Elephant Seals: Back from the Brink of Extinction

Elephant Seals: Back from the Brink of Extinction

 

By Jill Hedgecock

 

 

 

 

Between December and March, a spectacular event happens at Point Reyes National Seashore (PRNS). An ever-growing herd of adult northern elephant seals, Mirounga angustirostris, descends to breed on the PRNS shorelines. These animals were hunted to near extinction by the end of the 19th century for their blubber that was used for lamp oil.  So the return of these massive creatures to abundance is a relatively recent phenomenon.

Elephant seals reappeared on the sandy Point Reyes headlands in the early 1970s. In 1981, the first breeding pair was discovered near Chimney Rock. Every year since then, the population has expanded. According to Sarah Codde, a marine ecologist in charge of PRNS’ Inventory & Monitoring Program, because of the legal protections placed on the seals by both the U.S. and Mexico, their numbers have surpassed historical peaks. The monitoring program involves documenting population changes, pup survival, and migrations.

“Over the last two years, northern elephant seals born farther south have been migrating northward. No one knows why,” Codde says.

Adult northern elephant seals can spend eight or more months of the year in the open ocean with the females and males occupying separate feeding grounds.

To breed, the males must travel between 6,000 and 7,000 miles to unite with the females in their breeding territory. When they are out on the open ocean, males dive for food at depths up to 5,800 feet and hold their breath for up to two hours.  But both males and females fast during the mating season.

“The dual lifestyle of elephant seals on land and sea is amazing,” Codde says.

Elephant seals are named after the male’s sack-like appendage known as a proboscis.  This feature plays an important role during the breeding season. Expanding the proboscis enables an elephant seal to amplify vocalizations that can be heard several miles away. One unusual call resembles the noise of water glugging down an unclogged drain. Males begin developing their distinctive bulbous nose at around five years, which are fully formed in about three years. With an expected life span of 12 years, males have a few years of full maturity. This contrasts with females that can live up to 18 years and birth pups until late in life.

While elephant seals can be seen year-round at PRNS, males and females return to molt at different times and elephant seal pups can remain for extended periods. February is an ideal time to make the approximately one-and-a-half hour drive from the East Bay to see nature in action. Codde says that watching the behavior of the seals during the breeding season is her favorite activity.

“It’s almost like watching a soap opera,” Codde says, “as I observe the males fight or as I read the flipper tracking tags to see which seals have migrated to a new colony.”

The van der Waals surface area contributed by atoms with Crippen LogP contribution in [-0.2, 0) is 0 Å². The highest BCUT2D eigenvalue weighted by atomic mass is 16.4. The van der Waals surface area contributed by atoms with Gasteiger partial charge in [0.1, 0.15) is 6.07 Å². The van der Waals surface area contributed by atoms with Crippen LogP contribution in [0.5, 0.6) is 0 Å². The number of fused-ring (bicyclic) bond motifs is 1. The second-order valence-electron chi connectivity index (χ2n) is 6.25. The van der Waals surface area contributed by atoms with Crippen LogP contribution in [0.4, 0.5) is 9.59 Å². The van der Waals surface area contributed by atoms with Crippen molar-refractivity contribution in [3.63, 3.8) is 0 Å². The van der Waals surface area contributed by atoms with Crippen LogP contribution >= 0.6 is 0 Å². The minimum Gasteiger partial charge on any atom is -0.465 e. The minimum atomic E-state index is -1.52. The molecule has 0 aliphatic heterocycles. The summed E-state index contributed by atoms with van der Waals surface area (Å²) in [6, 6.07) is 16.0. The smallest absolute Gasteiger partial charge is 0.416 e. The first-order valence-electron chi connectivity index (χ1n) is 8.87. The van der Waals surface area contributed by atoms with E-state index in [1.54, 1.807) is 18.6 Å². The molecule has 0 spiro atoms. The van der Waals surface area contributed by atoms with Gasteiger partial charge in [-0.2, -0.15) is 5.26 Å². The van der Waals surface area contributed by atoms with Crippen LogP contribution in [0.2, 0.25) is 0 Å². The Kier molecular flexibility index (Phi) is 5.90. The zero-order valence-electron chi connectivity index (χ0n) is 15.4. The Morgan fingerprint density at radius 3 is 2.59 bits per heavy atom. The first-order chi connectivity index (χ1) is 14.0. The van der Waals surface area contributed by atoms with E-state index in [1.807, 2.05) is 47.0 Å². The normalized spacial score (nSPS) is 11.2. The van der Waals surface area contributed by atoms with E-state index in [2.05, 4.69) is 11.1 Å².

This is the time of year at Chimney Rock Trail overlook (a scenic 1.8 mile hike round-trip) when elephant seal mothers can be observed nursing their pups and the dominant bulls fight other males to defend their harems. Docents are often present with spotting scopes, but bring a pair of binoculars, if you can. Although early February is the end of peak whale migration, Pacific gray whales can be observed here, too.

PRNS is one of only about a dozen sites where northern elephant seals breed worldwide. There are four different colonies at PRNS, including a herd that routinely occupies Drake’s Beach where visitors can sometimes get close-up views. However, the beach is closed when pups are present. Keep your distance though. They may appear to be lethargic boulders, but even the males that weigh in at upwards of 4,500 pounds can move quickly. Seals have been known to bite or chase people when surprised or approached too closely. The Marine Mammal Protection Act of 1972 requires on-lookers to stay a minimum of 100 feet away for the animal’s well-being, especially bulls that can be triggered to fight each other when humans come toward them.

We had a great day at Point Reyes.  There were 18 male elephant seals at Drakes Beach and lots of activity.

If you go, road closures usually occur from New Year’s to Easter on weekends and holidays at Sir Francis Drake Boulevard from South Beach to the Lighthouse and Chimney Rock areas.   Taking a shuttle is mandatory during the shuttle operating hours. The $7 shuttle ticket can be purchased at the Kenneth C. Patrick Visitor Center at Drakes Beach between 9:30 am and approximately 3:00 p.m. The last shuttle leaves at 3:30 pm. Check the “Shuttles, Whales, and Elephant Seals” recording at 415-464-5100 for updates on whether shuttles are operating. For Point Reyes elephant seal monitoring updates, visit: https://www.nps.gov/rlc/pacificcoast/elephant-seal-updates.htm

[Jill Hedgecock has a Biological Sciences degree from U.C. Davis and a Masters degree in Environmental Management from the University of San Francisco. www.jillhedgecock.com]

 

Photos by Diane Walsh

 

 

 

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